Piston Swap

mkIIIdrifter

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#1
Ok, I have 2 supras. I have a 86.5 7m-ge and a 88 7m-gte, well i kind of melted of destroyed pistons 2 and 5. Well I hardly drive my 86.5, I had plans to make it a show car but yea... I was wondering if it would be possible to take the pistons out of my 86.5 and put them in my 88. Is that possible or would I have to buy new pistons? If I have to buy new pistons, where would be the best place to buy some?
 

Fletch124

2jz swapped!
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#2
Theres a good change that you will have bore your cylinders in order to clean them up. So new pistons will be manditory.
 

Boost_happy

breakin it sideways!
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#3
I would just get new pistons, just over a $100 for stock nippon pistons with rings off ebay, plus they look pretty decent and you can get them .020 over. Good replacement if you jsut want to get it running again and have good reliability under light mod cnditions... Anyone else have luck with these pistons?
 
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#4
Ok, I have 2 supras. I have a 86.5 7m-ge and a 88 7m-gte, well i kind of melted of destroyed pistons 2 and 5. Well I hardly drive my 86.5, I had plans to make it a show car but yea... I was wondering if it would be possible to take the pistons out of my 86.5 and put them in my 88. Is that possible or would I have to buy new pistons? If I have to buy new pistons, where would be the best place to buy some?
I know your on a tight budget so the best thing would be to swap the hole bottom end from the GE when wiring up the Knock sensors on the new block,

Take both the sensor wires and wire em to one but get a MHG to bump down the compression a little bit,(GE's have higher COMP) make sure everything things properly prepped.

You may want to use the head on the GE (There Identical other then the intake cam) as well if you got it hot enough to melt a couple of pistons I'm sure the head is warped
 

Motofool

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#6
if you dont run alot of boost and dont push the limits of the stock fuel system much, you can run GE pistons and benefit from the higher compression for offboost and low boost condidtions it will make the car much more responsive and a tad more powerful, but you have a greater chance for detonation to occur because your have raised the compression or pressure in the cylinders before you add boost,

if your going to try n fix your turbo block get new pistons and bore it out make it right you dont want to do this twice it will cost more then doing it right the first time.
 

Dan_Gyoba

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#7
As stated... The NA pistons = hoigher compression.

Mounting the 2 knock sensors to the GE block is going to be tricky, but can be done. There are 3 bosses on the block for the sensors. The GE used the middle one, the GTE uses botht he front and rear one.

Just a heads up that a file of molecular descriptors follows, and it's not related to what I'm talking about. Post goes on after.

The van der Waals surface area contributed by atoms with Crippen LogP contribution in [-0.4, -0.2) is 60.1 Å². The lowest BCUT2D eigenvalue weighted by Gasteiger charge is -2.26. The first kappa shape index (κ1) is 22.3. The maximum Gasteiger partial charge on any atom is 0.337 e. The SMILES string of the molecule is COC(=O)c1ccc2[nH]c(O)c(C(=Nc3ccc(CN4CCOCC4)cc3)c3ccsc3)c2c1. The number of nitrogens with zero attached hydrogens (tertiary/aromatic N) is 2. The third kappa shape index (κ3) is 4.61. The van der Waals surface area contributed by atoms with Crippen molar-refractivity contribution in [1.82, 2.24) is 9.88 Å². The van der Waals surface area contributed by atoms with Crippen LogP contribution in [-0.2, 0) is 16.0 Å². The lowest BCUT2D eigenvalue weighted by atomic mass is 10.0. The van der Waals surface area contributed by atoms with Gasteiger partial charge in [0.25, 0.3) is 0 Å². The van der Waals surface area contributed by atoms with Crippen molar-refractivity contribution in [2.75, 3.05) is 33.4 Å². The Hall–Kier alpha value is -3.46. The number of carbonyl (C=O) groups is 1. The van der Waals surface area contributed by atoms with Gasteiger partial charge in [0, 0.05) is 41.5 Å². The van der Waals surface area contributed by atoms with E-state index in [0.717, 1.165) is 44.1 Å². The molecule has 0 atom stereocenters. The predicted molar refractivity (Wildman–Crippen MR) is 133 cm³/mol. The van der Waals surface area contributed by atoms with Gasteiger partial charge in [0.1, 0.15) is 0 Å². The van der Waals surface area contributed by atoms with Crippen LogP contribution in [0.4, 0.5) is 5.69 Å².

Also, the GTE block has the oil squirters to help cool the pistons. The GTE block would be a better choice, and easier in the long run, most likely more reliable.

First off, though, look at WHY you mented a piston. If you did that with the 8.4:1 compression, it'll only happen sooner on 9.2:1 compression if you don't identify and resolve the original problem.
 

86_sports_1jz

slow 700hp build...
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#8
just rebuild the block and do it right the first time. don't waste your money
 

D-Dayve

Still in pieces...
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#9
You CAN change pistons like that, and it will run. I ran into a problem on an engine and until I figured it out, I was going to keep blowing pistons, so I didn't want to fork out big cash until the problem was fixed. So, I grabbed a spare motor and every time I blew a piston, I'd just pop off the head and slap in another piston and re-use the head gasket (this whole idea is not a very good and is a very crappy band-aid fix that should NEVER be used to fix an engine).

The problem is that when you hone your block, you put a cross-hatch on it similar to a file. As the piston travels up and down the bore with new rings and a new hone, the hone files the rings into the shape of the cylinder (no cylinder, freshly machined or old is properly round). This makes the rings conform to the slightly improper shape of the freshly bored cylinder so they seal nicely. This crosshatch that acts as a file is usually only good for about 500 or so miles. After that, if you have an oil burner, you're stuck with it.

The point I'm trying to make is that NO used rings that you have will perfectly match your cylinder's bore since it will be worn. That coupled with the fact that you won't have a cross hatch to seal the rings properly means that it will ALWAYS be an oil burner with low compression on that cylinder.

Unfortunately, the cylinder wall is naturally hardened by running hot and having oil splashed on it. This is called the glaze. You can't just hone a cylinder because this hardened layer has to be bored out before you can re-hone the cylinder.

So, I hope that helps you make your decision on what to do. You CAN just slap a used piston in there (I've done it knowing the consequences), but you run the very real risk of having an oil burner and a crappy engine.